The Broomhill Tenants and Residents Association (TARA) have also been an integral partner throughout, allowing RIG Arts to maintain open communication with local people outside of the weekly workshops and events.

New relationships across generations have been formed with people with diverse backgrounds and experiences bonding over working on creative projects. It is frequently noted in both formal feedback and informal conversation that the regular workshops are integral to increasing and maintaining positive wellbeing. This is seen both in the pride expressed in completing an artwork using new skills and through humour and conversation shared with workshop facilitators and other participants.

Creativity and the arts are powerful tools, helping people to communicate and learn, especially those people with social, emotional and behavioural issues. RIG Arts’ work encourages individuality whilst at the same time teaching team work, interpersonal skills, critical and out-of-the-box thinking. The project focuses on the positive development of underprivileged individuals and the wider community through using creativity and innovation to help them achieve their potential and to realise other personal and community goals.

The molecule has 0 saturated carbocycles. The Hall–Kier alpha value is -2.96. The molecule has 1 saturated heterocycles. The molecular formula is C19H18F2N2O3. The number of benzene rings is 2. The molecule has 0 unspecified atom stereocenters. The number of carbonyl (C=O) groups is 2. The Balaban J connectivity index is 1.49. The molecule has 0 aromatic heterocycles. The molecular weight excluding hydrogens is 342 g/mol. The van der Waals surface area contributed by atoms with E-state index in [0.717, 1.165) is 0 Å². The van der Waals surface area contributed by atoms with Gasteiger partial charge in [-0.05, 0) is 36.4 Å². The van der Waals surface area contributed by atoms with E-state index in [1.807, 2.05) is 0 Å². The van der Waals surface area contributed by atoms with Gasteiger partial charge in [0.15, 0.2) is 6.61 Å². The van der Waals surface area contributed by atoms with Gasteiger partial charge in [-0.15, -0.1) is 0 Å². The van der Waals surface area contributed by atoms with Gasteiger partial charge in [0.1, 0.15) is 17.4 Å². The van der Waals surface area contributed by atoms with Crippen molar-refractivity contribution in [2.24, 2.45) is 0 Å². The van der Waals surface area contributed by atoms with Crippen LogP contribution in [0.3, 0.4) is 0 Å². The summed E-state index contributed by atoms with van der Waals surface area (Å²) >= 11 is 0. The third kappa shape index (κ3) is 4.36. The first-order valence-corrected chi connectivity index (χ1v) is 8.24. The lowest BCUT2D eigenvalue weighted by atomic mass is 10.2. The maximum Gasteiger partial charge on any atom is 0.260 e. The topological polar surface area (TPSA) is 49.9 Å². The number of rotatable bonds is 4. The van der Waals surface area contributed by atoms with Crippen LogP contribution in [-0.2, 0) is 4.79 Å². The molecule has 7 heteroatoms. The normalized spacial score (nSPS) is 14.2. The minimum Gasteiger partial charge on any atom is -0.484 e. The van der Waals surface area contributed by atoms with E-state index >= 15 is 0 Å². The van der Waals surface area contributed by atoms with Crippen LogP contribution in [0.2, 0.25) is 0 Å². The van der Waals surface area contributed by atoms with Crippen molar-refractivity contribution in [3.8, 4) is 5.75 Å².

Community Involvement:
RIG Arts holds regular steering group meetings with key stakeholders, artists and the community to ensure that there is ongoing feedback and contribution from the community in the delivery and direction of the project.

Projects have been created and funding sought based on what the community wants and needs. RIG Arts regularly attends Broomhill Tenants and Residents Association (TARA) meetings and the monthly public meetings in order to maintain open and receptive communication with local residents.

Each artistic output has been created in collaboration with the community. RIG Arts also actively promotes and approaches residents who hold local knowledge, employing and sustaining these individuals where possible. A genuine appreciation and understanding of multi-way knowledge sharing and relationship building is practiced. A Broomhill teenager Morgan Carter who left school at 16, was employed by the project as a project assistant, May’17 to Oct’18. The project also employs a resident cleaner and hired a resident as a researcher on the Heid O’ the Hill Heritage project for 3 months.